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It All Comes Together: Leonora Mission Trip Day 6

The team’s second last day in Leonora saw things start to come together. The relationships built with the kids over the last few days are paying off, as are the prayers offered on behalf of the team and the kids of Leonora. The day also included a visit to Gwalia, just a short drive out of Leonora. Gwalia used to be small but bustling mining town of almost 1,200 people. In its heyday it had the distinction of being the second largest gold mine in WA after Kalgoorlie and, at 1,080m, was the deepest incline shaft mine in Australia. The mine’s first manager, a young mining engineer by the name of Herbert Hoover, would later go on to become president of the United States.

We were yet again woken up by Avril singing (as I am sure you have heard from previous posts). Breakfast was cereal as usual (I had Just Right). The morning session started really well, the kids were really well behaved, which made it easier. I was on the registration desk and all the kids were really helpful in pointing out who they were which was a nice change.

We played a game with a ball where the older kids get in a circle and keep the ball up in the air. Diego helped run the game by standing in the middle. During the craft I helped with some of the kids making pipe cleaner people, which was fun. The guys doing the drama and the Bible skit did really well, the drama especially engaged the kids and they really enjoyed it.

Lunch was really good, we had honey soy chicken with rice and veggies. Annalisse has been a brilliant cook all week!

Gwalia in the afternoon had really interesting artifacts inside the abandoned houses, like old empty bottles of beer on the kitchen shelves. Where the people slept, the curtains between the rooms have lots of holes and the outside of the building is just corrugated metal sheets. It was really interesting to see this old mining town and learn about its history. The mine itself was huge and deep and at the very bottom of the mine it was filled with water (I think it is really salty water). The vehicles are also really interesting because they were really old but still intact and preserved.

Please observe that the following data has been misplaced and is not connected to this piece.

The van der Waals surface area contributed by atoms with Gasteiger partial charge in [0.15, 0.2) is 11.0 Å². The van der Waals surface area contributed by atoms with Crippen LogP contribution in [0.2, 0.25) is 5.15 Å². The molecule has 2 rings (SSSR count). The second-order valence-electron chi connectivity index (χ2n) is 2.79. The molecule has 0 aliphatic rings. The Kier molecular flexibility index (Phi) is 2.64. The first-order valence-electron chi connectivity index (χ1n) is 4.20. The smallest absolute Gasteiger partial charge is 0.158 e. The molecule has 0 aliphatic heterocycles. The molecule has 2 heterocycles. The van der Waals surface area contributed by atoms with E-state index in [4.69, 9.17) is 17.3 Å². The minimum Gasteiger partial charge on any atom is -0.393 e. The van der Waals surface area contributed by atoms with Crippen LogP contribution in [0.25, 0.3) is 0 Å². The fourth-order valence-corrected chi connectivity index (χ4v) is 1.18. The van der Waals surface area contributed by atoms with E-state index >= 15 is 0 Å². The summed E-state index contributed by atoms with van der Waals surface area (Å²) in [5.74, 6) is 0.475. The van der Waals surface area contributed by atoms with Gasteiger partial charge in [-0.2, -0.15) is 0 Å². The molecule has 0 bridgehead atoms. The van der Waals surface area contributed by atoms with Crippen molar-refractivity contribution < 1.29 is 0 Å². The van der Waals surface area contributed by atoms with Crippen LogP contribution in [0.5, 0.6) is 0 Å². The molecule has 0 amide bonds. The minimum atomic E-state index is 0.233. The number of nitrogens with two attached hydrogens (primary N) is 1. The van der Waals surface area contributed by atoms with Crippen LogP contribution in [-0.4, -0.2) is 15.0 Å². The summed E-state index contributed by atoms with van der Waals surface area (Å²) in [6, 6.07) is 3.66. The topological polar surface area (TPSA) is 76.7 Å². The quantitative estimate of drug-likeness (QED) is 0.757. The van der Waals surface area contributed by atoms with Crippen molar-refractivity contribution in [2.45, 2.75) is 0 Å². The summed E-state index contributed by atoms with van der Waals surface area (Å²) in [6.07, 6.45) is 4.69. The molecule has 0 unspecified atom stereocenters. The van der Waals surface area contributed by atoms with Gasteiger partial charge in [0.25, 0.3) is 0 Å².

In the evening we went to Mr Radingus’ hobby farm to have a BBQ with the kids. He has lots of different animals including horses, camels, goats, kangaroos, pigs, dogs, pigeons, chickens etc.

Before the kids came we had a big fire, and Daniel burnt his manga books in the fire. This was part of his devotion in the morning about building God’s temple/kingdom and not our own, and removing those things that distract us from what really matters. It was a great evening with the kids taking us around and showing us the animals.

Timothy

We woke up to the sound of Avril singing and ate a breakfast of Coles’ copy of Nutri-Grain (Mighty Grain!) with a hot drink. Devotions was led by Daniel and he talked to us about building God’s kingdom – we also spent some time in prayer together for the kids of Leonora, especially those who had been fighting the night before. We walked up to the recreation centre and along the way Mr Taylor pretended to be making a nature documentary in which we all jumped past the camera pretending to be Kangaroos.

In the morning session my group all sat down and listened to us for the first time, which was awesome! Our activities worked really well and we had all the kids engaged. We also played an ice cream game were everyone was blindfolded and 2 people had to feed 2 other people ice-cream – we had all kids first up and then did it with 2 leaders being fed by kids. Half the time the ice cream just went all over their face.

After lunch we went out to Gwalia, a mining ghost town just outside of Leonora. Praise and I walked around listening to the walkie talkie guides. The mine shaft was really dangerous and used a series of bells to tell the operator which levers to pull – we heard a story about one operator who pulled the wrong lever at the wrong time and it resulted in someone dying.

We also went into President Herbert Hoover’s house which was so much bigger and fancier than all the other houses that we saw (the rest were quite derelict). I’m pretty sad that it’s going to be the final day tomorrow – it has gone so fast!

Sarah
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